New £50 million council HQ plan for Leamington town centre is unveiled

CGI of the main aerial view of the new Warwick District Council HQ.
CGI of the main aerial view of the new Warwick District Council HQ.
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Plans for two major development schemes in Leamington involving the relocation of Warwick District Council’s headquarters to the town centre have been unveiled.

The council, working through its partnership with Public Sector Plc – a specialist public sector property investment and facilitation company – is aiming to create a new council headquarters, a multi-storey car park and around 40 private apartments in a £50 million project in the Covent Garden area of the town.

CGI of the aerial view of the new Warwick District Council HQ.

CGI of the aerial view of the new Warwick District Council HQ.

Once completed, the council’s present site on Milverton Hill would be redeveloped for housing, meaning the new Council headquarters should cost the council nothing.

Plans for the two schemes have been presented to the council’s Development Review Forum and will be on public exhibition early next month, while planning applications are expected to be submitted by the end of June.

Development of the Covent Garden site would see a new modern, larger and more user-friendly car park replacing the current multi-storey which is suffering from alkali-silica reaction – often known as ‘concrete cancer’ – which means it is not cost-effective to be repaired.

Under the plans, designed by architects Corstorphine & Wright, which has its headquarters in Warwick, the number of car parking spaces at Covent Garden would increase and there would be more than 60 charge points for electric vehicles.

The new council headquarters – which would be less than half the size of its current base – would save more than £300,000 a year in operating costs, while the overall scheme would create a new, attractive gateway to the town centre.

It would include a new council chamber and a one-stop shop for the public, and bring services into the town centre.

The move would see 350 jobs moved into the retail core adding almost a £1 million of spending to the town centre economy, while the two schemes would create more than 250 full-time jobs during construction.

Warwick District Council leader, Cllr Andrew Mobbs, said the plans had been drawn up to solve several major problems, and at the same time bring a major economic and regeneration boost to the town.

He said: “This is a complex project that will bring significant benefits to the town. The Covent Garden site is in need of major investment.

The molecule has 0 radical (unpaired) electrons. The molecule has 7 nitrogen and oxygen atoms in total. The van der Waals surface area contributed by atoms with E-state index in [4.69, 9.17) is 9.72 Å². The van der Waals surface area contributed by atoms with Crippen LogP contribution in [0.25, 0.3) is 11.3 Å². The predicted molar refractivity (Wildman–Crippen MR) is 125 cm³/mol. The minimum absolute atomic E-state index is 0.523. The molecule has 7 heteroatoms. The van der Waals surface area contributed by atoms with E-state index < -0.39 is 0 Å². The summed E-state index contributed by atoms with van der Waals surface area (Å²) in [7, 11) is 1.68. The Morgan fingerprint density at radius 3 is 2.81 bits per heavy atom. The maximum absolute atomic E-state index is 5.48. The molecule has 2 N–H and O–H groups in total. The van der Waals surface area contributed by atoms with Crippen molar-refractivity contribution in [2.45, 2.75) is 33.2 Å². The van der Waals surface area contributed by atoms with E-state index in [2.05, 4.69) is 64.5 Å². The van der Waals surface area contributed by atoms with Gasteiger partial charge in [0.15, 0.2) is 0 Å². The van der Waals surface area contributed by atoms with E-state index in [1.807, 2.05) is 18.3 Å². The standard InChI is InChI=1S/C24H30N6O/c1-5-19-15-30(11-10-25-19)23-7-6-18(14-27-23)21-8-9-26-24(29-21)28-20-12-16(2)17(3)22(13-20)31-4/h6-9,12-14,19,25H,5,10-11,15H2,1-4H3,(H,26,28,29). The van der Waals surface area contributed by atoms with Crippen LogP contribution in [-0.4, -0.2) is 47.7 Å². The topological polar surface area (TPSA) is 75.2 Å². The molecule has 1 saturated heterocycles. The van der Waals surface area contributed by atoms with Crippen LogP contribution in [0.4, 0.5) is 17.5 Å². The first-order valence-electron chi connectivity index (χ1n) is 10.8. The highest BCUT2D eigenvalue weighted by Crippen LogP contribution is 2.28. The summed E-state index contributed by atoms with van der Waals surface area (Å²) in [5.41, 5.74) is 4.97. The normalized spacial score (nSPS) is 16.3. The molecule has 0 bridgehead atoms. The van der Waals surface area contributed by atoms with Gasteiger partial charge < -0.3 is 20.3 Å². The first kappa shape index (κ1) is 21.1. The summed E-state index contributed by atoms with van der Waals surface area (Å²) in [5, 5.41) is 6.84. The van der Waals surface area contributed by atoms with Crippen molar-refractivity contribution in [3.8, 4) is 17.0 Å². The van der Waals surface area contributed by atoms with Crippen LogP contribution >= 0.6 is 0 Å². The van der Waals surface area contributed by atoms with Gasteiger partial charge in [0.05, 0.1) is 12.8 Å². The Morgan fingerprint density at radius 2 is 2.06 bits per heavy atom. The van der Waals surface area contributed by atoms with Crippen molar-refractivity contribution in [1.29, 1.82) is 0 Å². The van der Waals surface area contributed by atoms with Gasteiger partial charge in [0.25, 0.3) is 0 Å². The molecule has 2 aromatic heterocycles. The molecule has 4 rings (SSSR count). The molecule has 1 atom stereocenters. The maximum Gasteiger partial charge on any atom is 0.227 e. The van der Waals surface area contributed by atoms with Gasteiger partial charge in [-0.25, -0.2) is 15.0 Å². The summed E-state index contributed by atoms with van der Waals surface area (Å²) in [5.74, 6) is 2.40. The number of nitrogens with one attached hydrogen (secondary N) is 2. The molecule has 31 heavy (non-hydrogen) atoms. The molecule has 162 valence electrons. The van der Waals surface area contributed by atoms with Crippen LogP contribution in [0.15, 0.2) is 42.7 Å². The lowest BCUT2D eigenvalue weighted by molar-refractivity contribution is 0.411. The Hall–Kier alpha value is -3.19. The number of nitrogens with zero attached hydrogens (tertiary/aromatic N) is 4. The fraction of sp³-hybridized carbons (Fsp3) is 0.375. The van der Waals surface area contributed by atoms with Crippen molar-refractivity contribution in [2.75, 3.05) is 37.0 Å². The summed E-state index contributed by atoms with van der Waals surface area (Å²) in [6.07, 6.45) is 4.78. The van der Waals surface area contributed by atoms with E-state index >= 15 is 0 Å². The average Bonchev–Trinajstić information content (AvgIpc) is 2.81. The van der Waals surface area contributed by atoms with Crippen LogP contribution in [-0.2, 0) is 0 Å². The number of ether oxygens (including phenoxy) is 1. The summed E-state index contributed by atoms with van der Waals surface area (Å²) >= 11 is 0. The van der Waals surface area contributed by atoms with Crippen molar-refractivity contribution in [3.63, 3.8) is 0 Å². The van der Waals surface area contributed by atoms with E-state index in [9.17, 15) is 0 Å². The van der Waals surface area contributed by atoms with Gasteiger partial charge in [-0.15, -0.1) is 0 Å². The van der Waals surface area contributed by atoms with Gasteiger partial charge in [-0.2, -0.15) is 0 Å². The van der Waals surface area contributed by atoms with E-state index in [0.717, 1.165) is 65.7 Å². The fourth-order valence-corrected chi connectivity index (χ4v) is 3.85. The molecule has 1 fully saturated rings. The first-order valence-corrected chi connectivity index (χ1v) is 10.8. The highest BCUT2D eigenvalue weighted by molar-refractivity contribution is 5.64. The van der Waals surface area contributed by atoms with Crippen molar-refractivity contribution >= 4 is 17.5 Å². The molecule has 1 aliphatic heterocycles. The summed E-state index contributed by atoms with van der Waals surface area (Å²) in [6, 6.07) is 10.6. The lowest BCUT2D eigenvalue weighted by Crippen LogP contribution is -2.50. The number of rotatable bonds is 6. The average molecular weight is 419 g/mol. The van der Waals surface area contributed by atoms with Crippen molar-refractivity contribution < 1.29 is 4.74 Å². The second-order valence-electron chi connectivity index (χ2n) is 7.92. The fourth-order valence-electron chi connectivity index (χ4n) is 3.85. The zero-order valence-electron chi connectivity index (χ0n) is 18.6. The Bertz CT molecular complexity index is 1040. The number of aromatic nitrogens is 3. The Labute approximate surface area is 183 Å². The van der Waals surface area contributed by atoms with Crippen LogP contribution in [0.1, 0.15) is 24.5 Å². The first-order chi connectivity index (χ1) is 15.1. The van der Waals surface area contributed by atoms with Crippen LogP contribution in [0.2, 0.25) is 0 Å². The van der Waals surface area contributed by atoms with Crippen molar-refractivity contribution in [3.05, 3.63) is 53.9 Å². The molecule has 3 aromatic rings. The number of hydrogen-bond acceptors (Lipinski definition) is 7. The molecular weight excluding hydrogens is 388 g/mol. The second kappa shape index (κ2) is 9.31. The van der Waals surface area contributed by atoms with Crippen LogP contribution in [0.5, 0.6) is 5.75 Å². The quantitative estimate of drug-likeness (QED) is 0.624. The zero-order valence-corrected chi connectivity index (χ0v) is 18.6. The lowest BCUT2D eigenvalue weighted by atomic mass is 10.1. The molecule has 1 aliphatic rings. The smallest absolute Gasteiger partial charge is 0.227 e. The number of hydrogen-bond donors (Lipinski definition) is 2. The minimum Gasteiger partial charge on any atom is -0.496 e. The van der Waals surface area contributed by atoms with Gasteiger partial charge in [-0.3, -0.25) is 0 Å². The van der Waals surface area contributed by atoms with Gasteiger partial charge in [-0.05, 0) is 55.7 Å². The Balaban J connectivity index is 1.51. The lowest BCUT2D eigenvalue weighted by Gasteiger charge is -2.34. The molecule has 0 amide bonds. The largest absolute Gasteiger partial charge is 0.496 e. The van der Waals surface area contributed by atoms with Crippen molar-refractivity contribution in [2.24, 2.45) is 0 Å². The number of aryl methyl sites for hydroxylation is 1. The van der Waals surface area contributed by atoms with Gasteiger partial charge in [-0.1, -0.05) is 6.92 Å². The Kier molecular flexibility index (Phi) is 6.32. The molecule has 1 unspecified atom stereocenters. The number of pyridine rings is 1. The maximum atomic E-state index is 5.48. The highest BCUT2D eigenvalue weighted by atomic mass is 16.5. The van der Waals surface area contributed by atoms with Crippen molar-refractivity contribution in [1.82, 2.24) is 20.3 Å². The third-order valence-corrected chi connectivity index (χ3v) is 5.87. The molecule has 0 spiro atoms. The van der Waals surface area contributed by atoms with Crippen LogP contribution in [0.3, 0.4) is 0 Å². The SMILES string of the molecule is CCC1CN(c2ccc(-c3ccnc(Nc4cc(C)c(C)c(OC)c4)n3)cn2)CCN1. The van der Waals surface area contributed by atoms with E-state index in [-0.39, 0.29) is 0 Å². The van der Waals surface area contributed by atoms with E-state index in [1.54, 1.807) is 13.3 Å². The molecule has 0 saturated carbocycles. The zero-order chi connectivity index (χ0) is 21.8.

The multi-storey car park is an eyesore that doesn’t do justice to our wonderful town centre, isn’t fit for purpose and has major structural problems so we intend to take it down and replace it with a new, modern, state-of-the-art car park to support the town centre.

“At the same time, the council is saddled with an out-dated headquarters which is not only far too large for what is needed, but is costly to run and in need of major repairs so we intend to replace it with a smaller office that will cost us £300,000 a year less to run - money that we can then ensure goes towards preserving vital and high-quality services for our residents.

“This plan will solve both issues, and at the same time produce a welcome boost to the town centre economy. It will have the added benefit that the new council headquarters building can be delivered at no cost to Warwick District Council tax payers.”

The council has worked with local stakeholder bodies and will be consulting with a number of interested parties before the plans are submitted. The planning application for Covent Garden would be detailed, but the Riverside House plan would be submitted on an outline basis with a further detailed application to follow.

Cllr Mobbs said: “We fully understand that any development of this scale will inevitably cause a degree of disruption.

“We will be working on drawing up a parking displacement plan with the Chamber of Trade and the Business Improvement District teams to ensure that the impact on the town centre is as little as possible during construction.

“However, let me be clear, this is a wonderful opportunity to bring real benefits to the town centre and improve it for the future.

“Great attention has also been paid to the environmental aspects of the two plans.

“We are hoping that the new WDC offices would get a BREEAM very good rating, with sustainability built into its design and environmental enhancements at both sites.”

The council has formed a partnership with Public Sector plc which is working with similar proven partnerships with more than 20 local authorities, including Dudley and Daventry in the Midlands, to help them deliver the project and realise maximum added economic value from their property assets.

Cllr Mobbs added: “These plans are driven by the desire to bring improvements to the town centre, economic efficiencies to council operations and provide increased trade to local business.”

The plans will be on show at the Royal Priors Shopping, The Parade, on June 3 between 10am and 2pm and will then be posted on the www.warwickdc.gov.uk/relocation page after.